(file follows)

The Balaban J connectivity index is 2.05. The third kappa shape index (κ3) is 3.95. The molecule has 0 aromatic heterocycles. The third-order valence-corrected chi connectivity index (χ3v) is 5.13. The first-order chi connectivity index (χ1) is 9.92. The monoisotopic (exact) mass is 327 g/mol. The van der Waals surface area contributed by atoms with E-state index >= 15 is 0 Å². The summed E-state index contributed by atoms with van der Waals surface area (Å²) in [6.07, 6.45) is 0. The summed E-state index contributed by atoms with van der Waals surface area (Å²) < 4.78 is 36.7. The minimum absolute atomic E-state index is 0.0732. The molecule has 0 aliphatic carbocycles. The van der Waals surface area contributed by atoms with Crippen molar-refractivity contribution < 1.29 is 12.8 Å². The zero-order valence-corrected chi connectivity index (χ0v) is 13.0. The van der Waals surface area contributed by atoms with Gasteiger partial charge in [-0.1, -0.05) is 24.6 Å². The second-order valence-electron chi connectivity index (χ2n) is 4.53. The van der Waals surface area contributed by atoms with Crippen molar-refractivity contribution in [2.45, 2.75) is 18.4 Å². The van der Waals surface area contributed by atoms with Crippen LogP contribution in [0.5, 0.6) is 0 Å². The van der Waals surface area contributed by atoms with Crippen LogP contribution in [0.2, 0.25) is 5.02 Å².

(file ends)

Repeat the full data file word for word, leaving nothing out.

The Balaban J connectivity index is 2.05. The third kappa shape index (κ3) is 3.95. The molecule has 0 aromatic heterocycles. The third-order valence-corrected chi connectivity index (χ3v) is 5.13. The first-order chi connectivity index (χ1) is 9.92. The monoisotopic (exact) mass is 327 g/mol. The van der Waals surface area contributed by atoms with E-state index >= 15 is 0 Å². The summed E-state index contributed by atoms with van der Waals surface area (Å²) in [6.07, 6.45) is 0. The summed E-state index contributed by atoms with van der Waals surface area (Å²) < 4.78 is 36.7. The minimum absolute atomic E-state index is 0.0732. The molecule has 0 aliphatic carbocycles. The van der Waals surface area contributed by atoms with Crippen molar-refractivity contribution < 1.29 is 12.8 Å². The zero-order valence-corrected chi connectivity index (χ0v) is 13.0. The van der Waals surface area contributed by atoms with Gasteiger partial charge in [-0.1, -0.05) is 24.6 Å². The second-order valence-electron chi connectivity index (χ2n) is 4.53. The van der Waals surface area contributed by atoms with Crippen molar-refractivity contribution in [2.45, 2.75) is 18.4 Å². The van der Waals surface area contributed by atoms with Crippen LogP contribution in [0.5, 0.6) is 0 Å². The van der Waals surface area contributed by atoms with Crippen LogP contribution in [0.2, 0.25) is 5.02 Å².